(To the Editor.) Sir, —Your article of Thursday week under the above heading is most timely and might indeed have emphasised more strongly the need to cry a halt to the too generous sympathy of our Education Board (who do not have to find the money) towards every new and additional expensive project the enthusiastic Director of the Technical College submits for their approval. I fear they acquiesce the more readily lest they should be deemed wanting in appreciation of the value of technical education, though they may have as little practical knowledge of what the thing, really means as the.,.man in the street.
Whether we are not allowing the director to expend at such a luxurious rate beyond our actual technical needs no one can doubt, in face of what authorities (whom Mr G. George' could not decry) define technical education to consist in. Sir Philip Magnus, the Director of the City and Guilds of London Institute for the Advancement of Technical Education, in an address delivered at the opening of the Finsbury Technical College, after referring to the difference of opinion as to the subjects which should be taught and the manner of teaching them, said: "It must be remembered, in considering this difference of method, that the main purpose of the teaching to be given in this institution is not to make scientific men, but to educate ; 'technikers," as the Germans say, to explain to those preparing for industrial work or already engaged in it, the principles that have a direct bearing upon their occupation, so that they may be enabled to think back from the processes they see to the causes underlying them, and thus substitute scientific method for mere rule of thumb." In the introduction to "Cassell's Technical Educator," it is said: "Technical education means literally 'education in any special art. , and in this sense, of it is capable of almost the widest application. There is, in fact, no calling in life, no profession, vocation, or employment, from statecraft and diplomacy downwards through the long lines of brainwork and handwork, whose followers 3o not require a technical education suited to it to enable them to pursue it with the best results to themselves and the largest amount of benefit to others. At the present day, however, the term 'technical education' is not generally understood in so wide a signification, but it is confined to special instruction designed to enable men who live by hand labour to apply to their handicraft the leading principles of science which bear more especially upon it." I very, much question whether the people at large had any idea, when the Technical College was first estabflfehed here, that it would mean anything more than what is laid down in the foregoing; but from the start it has continued to expand towards the widest application, until it is becoming a serious question whether we really need or can stand the expense of all the Director would have us go in for. Admitting that he is competent and would, if given a free hand as in the past, build up an institution equipped equal to the best anywhere, the day for that is not yet.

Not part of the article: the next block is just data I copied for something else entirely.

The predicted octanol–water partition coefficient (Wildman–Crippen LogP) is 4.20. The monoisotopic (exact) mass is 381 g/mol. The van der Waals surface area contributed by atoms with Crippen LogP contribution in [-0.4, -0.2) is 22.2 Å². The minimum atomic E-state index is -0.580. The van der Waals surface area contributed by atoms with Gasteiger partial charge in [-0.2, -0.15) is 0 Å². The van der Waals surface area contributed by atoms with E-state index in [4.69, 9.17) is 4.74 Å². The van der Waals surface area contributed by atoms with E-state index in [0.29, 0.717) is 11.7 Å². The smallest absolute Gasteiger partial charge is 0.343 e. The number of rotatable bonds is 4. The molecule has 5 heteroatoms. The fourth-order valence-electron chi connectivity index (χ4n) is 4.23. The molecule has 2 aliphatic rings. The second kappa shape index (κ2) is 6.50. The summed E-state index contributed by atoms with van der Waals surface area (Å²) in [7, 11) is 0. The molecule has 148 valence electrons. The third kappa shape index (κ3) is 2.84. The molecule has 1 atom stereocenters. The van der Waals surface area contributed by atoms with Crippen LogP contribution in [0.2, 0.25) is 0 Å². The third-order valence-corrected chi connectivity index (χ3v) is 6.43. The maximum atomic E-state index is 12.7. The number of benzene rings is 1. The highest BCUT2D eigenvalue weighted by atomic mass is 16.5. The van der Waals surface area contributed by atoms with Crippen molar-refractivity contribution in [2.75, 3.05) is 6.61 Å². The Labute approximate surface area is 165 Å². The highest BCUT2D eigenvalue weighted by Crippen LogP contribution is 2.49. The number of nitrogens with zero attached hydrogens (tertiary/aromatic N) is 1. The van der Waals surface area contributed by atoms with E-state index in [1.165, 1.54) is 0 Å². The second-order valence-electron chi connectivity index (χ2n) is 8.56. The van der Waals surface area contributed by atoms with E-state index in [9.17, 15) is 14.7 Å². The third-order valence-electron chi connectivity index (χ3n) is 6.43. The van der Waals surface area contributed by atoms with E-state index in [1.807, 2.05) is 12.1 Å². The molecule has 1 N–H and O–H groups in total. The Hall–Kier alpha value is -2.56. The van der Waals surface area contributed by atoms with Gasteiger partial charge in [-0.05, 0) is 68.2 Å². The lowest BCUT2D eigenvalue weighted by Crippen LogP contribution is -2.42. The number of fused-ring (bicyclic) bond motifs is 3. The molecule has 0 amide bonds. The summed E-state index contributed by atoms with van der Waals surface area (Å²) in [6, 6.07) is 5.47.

If your readers will eon over the subjects named in the day and evening prospectus of the College, they will find ample evidence of the "encroachment upon the sphere of our secondary schools and university college in subjects for which provision is made by institutions already in receipt of State" subsidies."
I find this tendency not unknown in the experience of education boards, and it requires the restraint which our own Board have" not yet become alive to. In face of the country's neads in every direction for the expenditure of public money, is it not quite enough to spend money upon the actual technical education our circumstances require and by which the country will be really benefited?—l am, etc;., J.B.
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EXPENSIVE EDUCATION., Auckland Star, Volume XL, Issue 63, 15 March 1909
EXPENSIVE EDUCATION. Auckland Star, Volume XL, Issue 63, 15 March 1909
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